Stall Barns: Your Head? What About Your Horse?

If I had a nickel for every request for quote we have received for horse stalls barns with 8’ eave heights, I could not only buy a horse, I could pay to feed it!

According to the United States Department of Agriculture (USDA), a horse can be up to eight feet tall when standing on all four legs and close to 12 feet tall when rearing.

The best design for stall barns has columns and trusses (or preferably rafters) spaced every 12 feet along the length of the building. This design allows for 12’ width stalls to be located with the partitions between each stall aligned with the roof support system.

With the columns and trusses properly aligned in stall barns, the head room above the stalls increases with the slope of the roof. In most cases, a 10 foot high eave is considered to be acceptable, however a 12 foot eave would insure no rearing horse would hit its head on the roof system. Besides preventing horses from hitting their heads, adequate headroom needs to be provided in horse barn kits to keep horses from chewing on the roof trusses or rafters.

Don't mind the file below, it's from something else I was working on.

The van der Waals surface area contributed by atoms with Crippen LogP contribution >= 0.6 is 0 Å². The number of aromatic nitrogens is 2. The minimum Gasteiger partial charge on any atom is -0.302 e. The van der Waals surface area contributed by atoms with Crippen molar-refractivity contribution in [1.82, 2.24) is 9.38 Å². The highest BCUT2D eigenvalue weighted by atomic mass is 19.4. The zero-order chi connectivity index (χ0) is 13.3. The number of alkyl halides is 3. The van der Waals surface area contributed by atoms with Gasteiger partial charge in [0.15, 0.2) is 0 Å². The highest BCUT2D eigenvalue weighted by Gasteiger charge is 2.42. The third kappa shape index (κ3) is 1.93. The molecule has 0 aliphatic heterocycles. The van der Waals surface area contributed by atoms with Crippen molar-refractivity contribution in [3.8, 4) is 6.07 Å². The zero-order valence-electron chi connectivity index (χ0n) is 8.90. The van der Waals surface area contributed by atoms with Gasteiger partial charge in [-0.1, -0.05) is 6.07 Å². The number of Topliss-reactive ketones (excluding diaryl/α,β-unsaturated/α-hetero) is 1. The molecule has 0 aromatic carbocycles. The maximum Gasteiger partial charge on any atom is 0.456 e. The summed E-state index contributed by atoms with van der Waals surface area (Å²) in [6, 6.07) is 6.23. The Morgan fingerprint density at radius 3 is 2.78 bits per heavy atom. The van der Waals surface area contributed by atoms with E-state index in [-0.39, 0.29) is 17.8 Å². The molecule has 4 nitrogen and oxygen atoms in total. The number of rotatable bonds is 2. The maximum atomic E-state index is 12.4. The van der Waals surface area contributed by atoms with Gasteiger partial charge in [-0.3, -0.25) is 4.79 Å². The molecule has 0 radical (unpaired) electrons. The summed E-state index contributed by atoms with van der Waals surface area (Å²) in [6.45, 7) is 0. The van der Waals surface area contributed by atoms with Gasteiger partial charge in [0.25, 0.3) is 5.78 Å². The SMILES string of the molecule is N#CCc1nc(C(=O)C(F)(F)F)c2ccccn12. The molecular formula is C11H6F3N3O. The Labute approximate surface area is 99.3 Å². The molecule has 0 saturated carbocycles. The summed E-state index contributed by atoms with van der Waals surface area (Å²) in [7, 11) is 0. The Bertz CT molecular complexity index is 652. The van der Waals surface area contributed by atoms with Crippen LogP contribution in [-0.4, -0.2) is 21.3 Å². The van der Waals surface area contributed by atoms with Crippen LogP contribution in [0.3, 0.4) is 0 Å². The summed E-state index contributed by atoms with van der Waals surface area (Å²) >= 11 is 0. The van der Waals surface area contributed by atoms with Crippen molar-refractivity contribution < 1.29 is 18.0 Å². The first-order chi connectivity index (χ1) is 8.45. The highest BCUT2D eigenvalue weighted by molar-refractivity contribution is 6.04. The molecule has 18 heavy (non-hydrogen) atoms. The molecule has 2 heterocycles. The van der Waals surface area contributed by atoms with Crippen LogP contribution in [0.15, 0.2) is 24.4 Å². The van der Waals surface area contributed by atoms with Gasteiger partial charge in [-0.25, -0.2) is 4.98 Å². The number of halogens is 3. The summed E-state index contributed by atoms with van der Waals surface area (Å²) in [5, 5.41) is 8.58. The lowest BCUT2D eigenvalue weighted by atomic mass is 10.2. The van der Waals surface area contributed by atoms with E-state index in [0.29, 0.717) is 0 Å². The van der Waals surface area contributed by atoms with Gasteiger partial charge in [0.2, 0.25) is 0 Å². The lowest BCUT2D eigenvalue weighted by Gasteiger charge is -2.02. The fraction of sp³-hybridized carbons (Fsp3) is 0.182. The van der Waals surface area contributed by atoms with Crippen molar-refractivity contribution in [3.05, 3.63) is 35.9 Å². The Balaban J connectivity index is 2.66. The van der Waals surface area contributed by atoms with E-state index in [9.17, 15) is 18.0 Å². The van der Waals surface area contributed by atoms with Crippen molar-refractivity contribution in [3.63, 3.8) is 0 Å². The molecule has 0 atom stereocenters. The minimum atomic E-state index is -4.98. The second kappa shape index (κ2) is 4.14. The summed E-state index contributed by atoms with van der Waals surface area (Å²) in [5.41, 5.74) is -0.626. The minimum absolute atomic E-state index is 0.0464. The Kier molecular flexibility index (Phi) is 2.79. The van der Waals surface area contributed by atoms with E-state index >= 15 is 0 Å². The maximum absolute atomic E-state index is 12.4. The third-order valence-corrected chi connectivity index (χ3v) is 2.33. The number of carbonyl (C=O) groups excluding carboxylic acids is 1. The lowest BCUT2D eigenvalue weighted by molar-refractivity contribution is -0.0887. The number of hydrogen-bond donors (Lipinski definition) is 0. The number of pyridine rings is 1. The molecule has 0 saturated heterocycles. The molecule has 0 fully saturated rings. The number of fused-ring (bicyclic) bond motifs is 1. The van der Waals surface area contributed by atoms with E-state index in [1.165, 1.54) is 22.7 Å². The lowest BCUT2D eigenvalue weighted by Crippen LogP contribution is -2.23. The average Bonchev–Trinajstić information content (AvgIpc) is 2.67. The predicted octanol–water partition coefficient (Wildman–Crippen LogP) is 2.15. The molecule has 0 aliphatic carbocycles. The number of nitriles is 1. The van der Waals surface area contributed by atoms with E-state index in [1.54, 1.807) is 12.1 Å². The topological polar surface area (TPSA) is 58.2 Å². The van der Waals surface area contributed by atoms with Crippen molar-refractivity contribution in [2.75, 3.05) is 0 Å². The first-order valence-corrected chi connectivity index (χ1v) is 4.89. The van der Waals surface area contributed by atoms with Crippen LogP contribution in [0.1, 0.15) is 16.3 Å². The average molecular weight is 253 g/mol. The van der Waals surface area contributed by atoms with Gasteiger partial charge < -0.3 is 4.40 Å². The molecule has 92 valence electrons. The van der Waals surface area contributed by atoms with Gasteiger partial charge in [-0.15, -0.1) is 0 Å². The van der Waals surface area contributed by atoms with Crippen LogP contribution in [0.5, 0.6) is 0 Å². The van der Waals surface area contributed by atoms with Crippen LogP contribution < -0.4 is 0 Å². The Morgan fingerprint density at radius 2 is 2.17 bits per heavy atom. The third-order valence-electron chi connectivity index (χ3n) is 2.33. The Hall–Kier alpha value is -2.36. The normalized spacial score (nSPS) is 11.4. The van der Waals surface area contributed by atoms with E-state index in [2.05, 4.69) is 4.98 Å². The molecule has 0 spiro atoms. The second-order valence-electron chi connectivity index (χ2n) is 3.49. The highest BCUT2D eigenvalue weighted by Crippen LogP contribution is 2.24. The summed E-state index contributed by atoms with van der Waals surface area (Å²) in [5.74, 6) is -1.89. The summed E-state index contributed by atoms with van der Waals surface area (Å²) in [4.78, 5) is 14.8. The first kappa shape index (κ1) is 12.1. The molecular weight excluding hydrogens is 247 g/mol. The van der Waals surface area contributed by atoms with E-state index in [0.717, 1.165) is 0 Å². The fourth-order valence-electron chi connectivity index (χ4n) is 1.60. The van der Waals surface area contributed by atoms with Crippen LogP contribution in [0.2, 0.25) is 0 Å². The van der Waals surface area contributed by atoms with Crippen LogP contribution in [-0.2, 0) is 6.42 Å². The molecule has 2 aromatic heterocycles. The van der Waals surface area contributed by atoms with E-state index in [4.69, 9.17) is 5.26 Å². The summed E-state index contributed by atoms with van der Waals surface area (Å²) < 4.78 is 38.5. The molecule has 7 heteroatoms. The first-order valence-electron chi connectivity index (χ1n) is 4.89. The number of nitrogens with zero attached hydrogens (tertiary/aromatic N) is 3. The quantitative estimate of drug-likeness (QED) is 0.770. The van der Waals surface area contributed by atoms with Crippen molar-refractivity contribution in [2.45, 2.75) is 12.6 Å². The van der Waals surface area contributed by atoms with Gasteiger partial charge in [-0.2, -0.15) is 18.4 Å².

Proper headroom in aisleway areas is also a consideration, especially as horses are prone to rear when not adequately cross tied. Here, the use of roof trusses can severely impact available headroom.

Often, barn owners will want to locate hay lofts above horse stalls. In an effort to reduce overall building costs, the height of the loft above stalls will too frequently be slighted. Even if you acquired your horses for free, you have made an investment in them over time which will be more expensive than the added to cost to design your stall barn right. Building height is not a place to be penny wise and pound foolish.

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